Credit-Card Debt Falls in the U.S. but Rises in Brazil and China

Credit-card debt in the U.S. recorded the twenty-fourth straight monthly decline in August according to the Federal Reserve. Revolving credit-card debt fell $5.0 billion 0r 7.2% in August. As US consumers continue the process of balance-sheet de-leveraging, the outstanding credit-debt will decline further.

However while the outstanding credit-card debt is declining in the U.S, it is surging in emerging markets such as Brazil and China. From a Wall Street Journal article :

“While consumers throughout the developed world struggle to shed debt, their counterparts in China and Brazil are piling it on.

In 2009, the year the global recession hit bottom, the aggregate credit-card balances of Chinese consumers rose 17.1% even as those of U.S. consumers fell 8.7%, according to a study by financial consultancy Lafferty Group. Brazilians increased their balances by 28.9%, part of a 9.2% rise throughout Latin America.”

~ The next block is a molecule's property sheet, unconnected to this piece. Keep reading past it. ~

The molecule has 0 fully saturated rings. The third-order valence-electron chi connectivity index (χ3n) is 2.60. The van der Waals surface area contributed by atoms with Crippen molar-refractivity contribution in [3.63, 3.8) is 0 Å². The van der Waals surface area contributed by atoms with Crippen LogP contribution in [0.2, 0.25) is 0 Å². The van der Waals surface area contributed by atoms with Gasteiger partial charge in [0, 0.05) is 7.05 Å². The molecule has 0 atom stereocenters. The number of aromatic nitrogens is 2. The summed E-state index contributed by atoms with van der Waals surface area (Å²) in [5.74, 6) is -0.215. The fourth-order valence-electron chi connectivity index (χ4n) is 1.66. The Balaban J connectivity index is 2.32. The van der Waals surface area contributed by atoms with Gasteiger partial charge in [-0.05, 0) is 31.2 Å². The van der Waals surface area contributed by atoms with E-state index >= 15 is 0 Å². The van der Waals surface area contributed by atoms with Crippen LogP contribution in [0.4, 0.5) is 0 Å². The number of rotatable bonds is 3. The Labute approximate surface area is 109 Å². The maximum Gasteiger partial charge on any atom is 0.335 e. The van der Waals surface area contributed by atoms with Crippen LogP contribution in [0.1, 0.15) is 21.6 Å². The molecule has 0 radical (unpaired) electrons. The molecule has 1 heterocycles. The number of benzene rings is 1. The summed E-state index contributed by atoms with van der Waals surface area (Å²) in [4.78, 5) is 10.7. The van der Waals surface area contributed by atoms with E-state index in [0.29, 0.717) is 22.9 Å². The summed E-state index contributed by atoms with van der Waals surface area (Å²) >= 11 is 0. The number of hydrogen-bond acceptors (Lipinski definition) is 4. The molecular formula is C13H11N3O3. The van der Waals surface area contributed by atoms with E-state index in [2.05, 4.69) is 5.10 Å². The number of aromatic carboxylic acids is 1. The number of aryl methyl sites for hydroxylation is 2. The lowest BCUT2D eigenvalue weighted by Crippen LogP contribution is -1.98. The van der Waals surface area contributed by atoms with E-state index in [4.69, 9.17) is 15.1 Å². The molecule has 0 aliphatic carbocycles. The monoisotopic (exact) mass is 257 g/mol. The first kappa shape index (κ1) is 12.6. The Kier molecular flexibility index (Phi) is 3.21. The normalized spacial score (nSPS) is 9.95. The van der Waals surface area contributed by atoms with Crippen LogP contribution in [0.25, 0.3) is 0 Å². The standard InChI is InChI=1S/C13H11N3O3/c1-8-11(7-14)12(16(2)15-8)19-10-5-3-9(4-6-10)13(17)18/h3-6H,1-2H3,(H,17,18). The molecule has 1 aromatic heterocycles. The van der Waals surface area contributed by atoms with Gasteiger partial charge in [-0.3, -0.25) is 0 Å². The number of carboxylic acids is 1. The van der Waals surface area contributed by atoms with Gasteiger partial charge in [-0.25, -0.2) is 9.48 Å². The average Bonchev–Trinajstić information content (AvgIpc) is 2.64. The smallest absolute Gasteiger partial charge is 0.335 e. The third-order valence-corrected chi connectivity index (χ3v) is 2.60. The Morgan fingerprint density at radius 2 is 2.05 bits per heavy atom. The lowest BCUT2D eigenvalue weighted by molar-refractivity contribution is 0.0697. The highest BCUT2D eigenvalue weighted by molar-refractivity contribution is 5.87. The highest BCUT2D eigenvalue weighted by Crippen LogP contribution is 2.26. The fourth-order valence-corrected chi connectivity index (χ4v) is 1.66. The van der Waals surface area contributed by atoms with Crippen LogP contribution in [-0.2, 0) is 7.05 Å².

The article further noted that  “As of 2009, China, Brazil, India and Russia had a total combined credit-card balance of $143 billion, still a far cry from the U.S.’s $849 billion but getting into the same league.”

The five fast-growing credit-card issuers in the world are China’s ICBC, China Merchants Bank and Brazil’s Itau Unibanco(ITUB), Banco Bradesco(BBD) and Banco do Brasil(BDORY). The highest ranking issuer among the top five is ICBC of China which has 54 million cards in circulation. On the other hand, the number of cards issued by some of the top banks in the developed world such as HSBC(HBC), Bank of America (BAC) and JPMorgan Chase (JPM) fell drastically last year. Bank of America saw a decline of 29% to 54 million cards.

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